Essays on Inequality XI – Taxes and Inequality

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Think about the America within our reach: A country that leads the world in educating its people.  An America that attracts a new generation of hi-tech manufacturing and high-paying jobs.   A future where we’re in control of our own energy, and our security and prosperity aren’t so tied to unstable parts of the world.  An economy built to last, where hard work pays off, and responsibility is rewarded.  * * *  At the end of World War II, when another generation of heroes returned home from combat, they built the strongest economy and middle class the world has ever known.  * * * They understood they were part of something larger; that they were contributing to a story of success that every American had a chance to share – the basic American promise that if you worked hard,  you could do well enough to raise a family,  own a home,  send your kids to college,  and put a little away for retirement. * * *

The defining issue of our time is how to keep that promise alive.  No challenge is more urgent.  No debate is more important. We can either settle for a country where a shrinking number of people do really well, while a growing number of Americans barely get by.  Or we can restore an economy where everyone gets a fair shot, everyone does their fair share, and everyone plays by the same set of rules. What’s at stake are not Democratic values or Republican values, but American values.  We have to reclaim them.  – Barack Obama, State of the Union Address, 1/24/12 (Emphasis added.)

In the beginning of his remarkable State of the Union Address, President Obama just about said it all.  He talked about keeping alive the promise of American prosperity; about achieving an economy built to last; and about not settling for a country where a shrinking number of people do really well, while a growing number of Americans barely get by.

In these remarks, he refers to the growth of income and wealth inequality in America and, the threat it poses to America’s future.

I am now more certain than ever that Barack Obama really gets it (as does his friend Warren Buffett):  Growth of economic inequality led to the Great Depression in the 1930s, and the growth of inequality over the last thirty years has led to the Great Recession (an actual depression for the bottom 99%).  Unless this growth of inequality is stopped, Great Depression #2, which could last for years, is inevitable.  So, as the President said: No challenge is more urgent.  No debate is more important.  America’s economic survival is at stake.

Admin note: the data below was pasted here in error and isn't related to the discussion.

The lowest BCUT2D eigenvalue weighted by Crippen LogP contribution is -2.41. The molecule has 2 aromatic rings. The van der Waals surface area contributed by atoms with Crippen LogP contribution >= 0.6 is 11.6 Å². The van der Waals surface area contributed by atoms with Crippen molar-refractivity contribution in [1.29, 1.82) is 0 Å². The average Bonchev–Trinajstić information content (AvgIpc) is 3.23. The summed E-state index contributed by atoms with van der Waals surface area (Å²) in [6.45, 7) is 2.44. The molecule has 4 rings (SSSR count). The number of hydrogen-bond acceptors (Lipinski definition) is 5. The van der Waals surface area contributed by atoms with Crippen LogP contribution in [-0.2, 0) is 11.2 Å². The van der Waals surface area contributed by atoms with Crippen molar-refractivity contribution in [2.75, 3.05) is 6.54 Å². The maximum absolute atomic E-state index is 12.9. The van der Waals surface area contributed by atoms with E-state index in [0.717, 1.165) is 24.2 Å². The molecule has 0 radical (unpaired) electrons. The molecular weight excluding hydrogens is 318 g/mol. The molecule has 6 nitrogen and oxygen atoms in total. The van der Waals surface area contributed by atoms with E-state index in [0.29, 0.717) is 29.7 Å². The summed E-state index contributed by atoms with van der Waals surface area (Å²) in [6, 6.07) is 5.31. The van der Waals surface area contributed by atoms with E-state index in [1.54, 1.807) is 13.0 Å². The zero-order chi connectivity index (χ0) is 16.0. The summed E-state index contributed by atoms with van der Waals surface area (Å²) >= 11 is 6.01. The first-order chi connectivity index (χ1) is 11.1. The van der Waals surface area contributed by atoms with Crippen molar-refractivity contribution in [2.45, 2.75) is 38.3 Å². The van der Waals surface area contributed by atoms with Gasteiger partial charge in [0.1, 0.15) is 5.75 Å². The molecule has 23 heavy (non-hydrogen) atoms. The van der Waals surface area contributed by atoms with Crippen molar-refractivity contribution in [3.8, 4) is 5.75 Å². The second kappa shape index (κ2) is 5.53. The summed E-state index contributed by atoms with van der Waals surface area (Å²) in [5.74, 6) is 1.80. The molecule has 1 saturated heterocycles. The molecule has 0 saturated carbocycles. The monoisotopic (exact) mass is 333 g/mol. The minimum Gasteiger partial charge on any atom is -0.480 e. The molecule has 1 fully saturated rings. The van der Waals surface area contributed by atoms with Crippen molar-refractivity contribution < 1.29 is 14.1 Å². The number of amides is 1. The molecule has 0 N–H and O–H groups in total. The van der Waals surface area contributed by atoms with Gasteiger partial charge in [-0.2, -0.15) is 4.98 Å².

This is all about understanding and properly applying the science of economics, so Obama is correct that this is not about differences “in Democratic values or Republican values” – at least traditional Democratic and Republican values.  Up to and including Ronald Reagan and George H.W. Bush, at any rate, Republican and Democratic presidents alike have all sought to avoid recessions and depressions.   Ronald Reagan, facing a deep recession early in his presidency, said this in his October 13, 1982 Address to the Nation on the Economy (emphasis added):

I have a special reason for wanting to solve this problem in a lasting way. I was 21 and looking for work in 1932, one of the worst years of the Great Depression. And I can remember one bleak night in the thirties when my father learned on Christmas Eve that he’d lost his job. To be young in my generation was to feel that your future had been mortgaged out from under you, and that’s a tragic mistake we must never allow our leaders to make again

That’s worth repeating:  Ronald Reagan believed that allowing a depression would be a tragic mistake that we must never allow our leaders to make again And, as president, Reagan said he wanted to solve the recession in a lasting way.  Do you doubt that Reagan then, as much as Obama today, understood that it is up to the federal government to correct a recession, or to prevent a depression?   I don’t.  In Reagan’s day conservatives and progressives agreed that maintaining economic stability is the function and responsibility of government.

I think most people still know this today.  Republicans, in fact, presume that it’s government’s role to manage the economy when they attack Obama in this election year for not reducing unemployment.  He’s the “food stamp” president, according to Newt Gingrich.  He’s responsible for growing poverty, they all say, and for the recession, and for the growing budget deficits.  It’s his job, they argue, to manage the economy and the federal budget.